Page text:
Inspiring in many ways, this will be meat and potatoes to girls with their own basketball aspirations.




WNBA star Delle Donne shares her story of basketball success with an emphasis on how she has overcome trials and tribulations while maintaining her commitment to her family and friends.

Coming out publicly as a lesbian before the 2016 Olympics is almost glossed over, but Delle Donne’s commitment to her sister, Lizzie, who was born blind and deaf with cerebral palsy and later diagnosed as autistic, is there from beginning to end. This commitment has led Delle Donne to include girls with disabilities in her basketball camps and to a role as an ambassador to the Special Olympics. Still, Delle Donne’s career is the focus, and readers hear much more about wins and losses than they gain in understanding of the challenges Lizzie faces. (The ballplayer’s bouts with Lyme disease have also led to work with the Lyme Research Alliance.) While there is plenty of basketball for devotees of the game, Delle Donne gives equal time to the psychology of winning and losing, and she emphasizes that the difference between a great player and a good one is not just talent. Amid the motivational insights is nestled the tremendous support she has had from her white, middle-class family. Along with co-writer Durand, she pens a breezy, conversational narrative that goes down easily.

Inspiring in many ways, this will be meat and potatoes to girls with their own basketball aspirations. (Memoir. 10-16)

Pub Date: March 6, 2018

ISBN: 978-1-5344-1228-6

Page Count: 272

Publisher: Simon & Schuster

Review Posted Online: Nov. 22, 2017

Kirkus Reviews Issue: Dec. 15, 2017

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An engaging, admiring, and insightful portrait of an uncompromising, civic-minded, visionary artist.



One of the world’s most celebrated creators of civic architecture is profiled in this accessible, engaging biography.

Similar in style and format to her Everybody Paints!: The Lives and Art of the Wyeth Family (2014) and Wideness and Wonder: The Life and Art of Georgia O’Keeffe (2011), Rubin’s well-researched profile examines the career, creative processes, and career milestones of Maya Lin. Rubin discusses at length Lin’s most famous achievement, designing the Vietnam Veterans Memorial in Washington, D.C. Chinese-American Lin was a reserved college student who entered and won the competition to design and build the memorial. Her youth and ethnicity were subjects of great controversy, and Rubin discusses how Lin fought to ensure her vision of the memorial remained intact. Other notable works by Lin, including the Civil Rights Memorial for the Southern Poverty Law Center in Montgomery, Alabama, a library and chapel for the Children’s Defense Fund, the Museum of Chinese in America, and the outdoor Wave Field project are examined but not in as much depth as the Vietnam Veterans Memorial. Attractively designed, the book is illustrated extensively with color photos and drawings.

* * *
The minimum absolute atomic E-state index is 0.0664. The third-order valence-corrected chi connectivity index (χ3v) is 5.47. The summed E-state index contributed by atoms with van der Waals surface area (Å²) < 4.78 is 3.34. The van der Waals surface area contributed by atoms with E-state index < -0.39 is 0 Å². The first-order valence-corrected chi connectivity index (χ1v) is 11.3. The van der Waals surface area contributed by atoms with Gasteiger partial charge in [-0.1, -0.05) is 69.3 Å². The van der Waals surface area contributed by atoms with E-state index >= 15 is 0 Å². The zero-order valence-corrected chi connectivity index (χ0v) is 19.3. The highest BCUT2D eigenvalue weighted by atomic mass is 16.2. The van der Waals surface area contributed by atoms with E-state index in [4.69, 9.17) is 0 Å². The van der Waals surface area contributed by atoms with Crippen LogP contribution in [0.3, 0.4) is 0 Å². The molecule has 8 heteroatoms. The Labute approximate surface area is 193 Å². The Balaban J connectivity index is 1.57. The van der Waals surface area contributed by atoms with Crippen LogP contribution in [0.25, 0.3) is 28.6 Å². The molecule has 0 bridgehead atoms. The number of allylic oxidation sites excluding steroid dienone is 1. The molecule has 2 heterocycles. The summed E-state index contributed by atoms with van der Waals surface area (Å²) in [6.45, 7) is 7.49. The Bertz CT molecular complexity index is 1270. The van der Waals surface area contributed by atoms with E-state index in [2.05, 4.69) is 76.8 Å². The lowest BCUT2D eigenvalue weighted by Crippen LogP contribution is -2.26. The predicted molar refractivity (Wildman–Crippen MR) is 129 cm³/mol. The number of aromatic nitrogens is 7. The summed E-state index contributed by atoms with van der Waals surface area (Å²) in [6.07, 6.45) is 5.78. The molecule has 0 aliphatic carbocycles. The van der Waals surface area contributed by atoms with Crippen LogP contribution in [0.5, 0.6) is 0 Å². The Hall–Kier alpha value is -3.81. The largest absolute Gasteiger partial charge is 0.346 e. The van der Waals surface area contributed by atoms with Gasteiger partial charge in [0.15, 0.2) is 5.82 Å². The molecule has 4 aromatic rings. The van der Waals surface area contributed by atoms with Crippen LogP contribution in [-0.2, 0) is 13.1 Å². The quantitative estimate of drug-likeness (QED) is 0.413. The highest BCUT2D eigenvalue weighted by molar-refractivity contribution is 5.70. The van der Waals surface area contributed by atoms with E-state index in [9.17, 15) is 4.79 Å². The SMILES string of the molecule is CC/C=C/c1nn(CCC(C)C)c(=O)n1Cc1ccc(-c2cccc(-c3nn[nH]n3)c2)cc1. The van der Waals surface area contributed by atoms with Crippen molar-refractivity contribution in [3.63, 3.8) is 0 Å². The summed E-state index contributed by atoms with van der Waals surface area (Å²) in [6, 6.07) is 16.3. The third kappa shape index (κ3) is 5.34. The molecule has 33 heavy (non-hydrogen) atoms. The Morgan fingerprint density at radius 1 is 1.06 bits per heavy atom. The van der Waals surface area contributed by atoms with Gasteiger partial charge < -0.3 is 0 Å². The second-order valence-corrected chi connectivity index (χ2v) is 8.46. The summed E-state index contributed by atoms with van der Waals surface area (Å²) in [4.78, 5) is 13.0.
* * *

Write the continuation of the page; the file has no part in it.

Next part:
An engaging, admiring, and insightful portrait of an uncompromising, civic-minded, visionary artist. (bibliography, source notes, index) (Biography. 12-15)

Pub Date: Nov. 7, 2017

ISBN: 978-1-4521-0837-7

Page Count: 112

Publisher: Chronicle

Review Posted Online: Aug. 21, 2017

Kirkus Reviews Issue: Sept. 1, 2017

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A loud, cynical cash grab—far from amazing.



A couple more YouTube stars write a book.

Howell, who goes by "danisnotonfire," and "AmazingPhil" Lester are the latest YouTube stars hoping to cross over to the world of books. Instead of crafting a memoir or adapting their videos into a fictional series, the duo have filled these 225 pages with bold graphics, scatological humor, and quirky how tos that may entice their fan base but will leave everyone else out in the cold. It contains a wide variety of nonsense, ranging from Phil's chat logs to information on breeding hamsters. There's an emoji-only interview and some Dan/Phil fanfiction (by Howell rather than a fan) and even a full double-page spread of the pair's unsuccessful selfies. All this miscellany is shoveled in without much rhyme or reason following introductory pages that clearly introduce the pair as children, leaving readers who aren't in on the joke completely out of the loop. The authors make no attempt to bring in those on the outside, but in all honesty, why should they? The only people buying this book are kids who already love everything Dan and Phil do or clueless relatives in desperate search of a gift for the awkward teens in their lives. The book's biggest fault is its apparent laziness. It feels like something slapped together over a weekend, with no heart or soul.   

A loud, cynical cash grab—far from amazing. (Nonfiction. 12-16)

Pub Date: Oct. 13, 2015

ISBN: 978-1-101-93984-0

Page Count: 224

Publisher: Random House

Review Posted Online: Oct. 30, 2015

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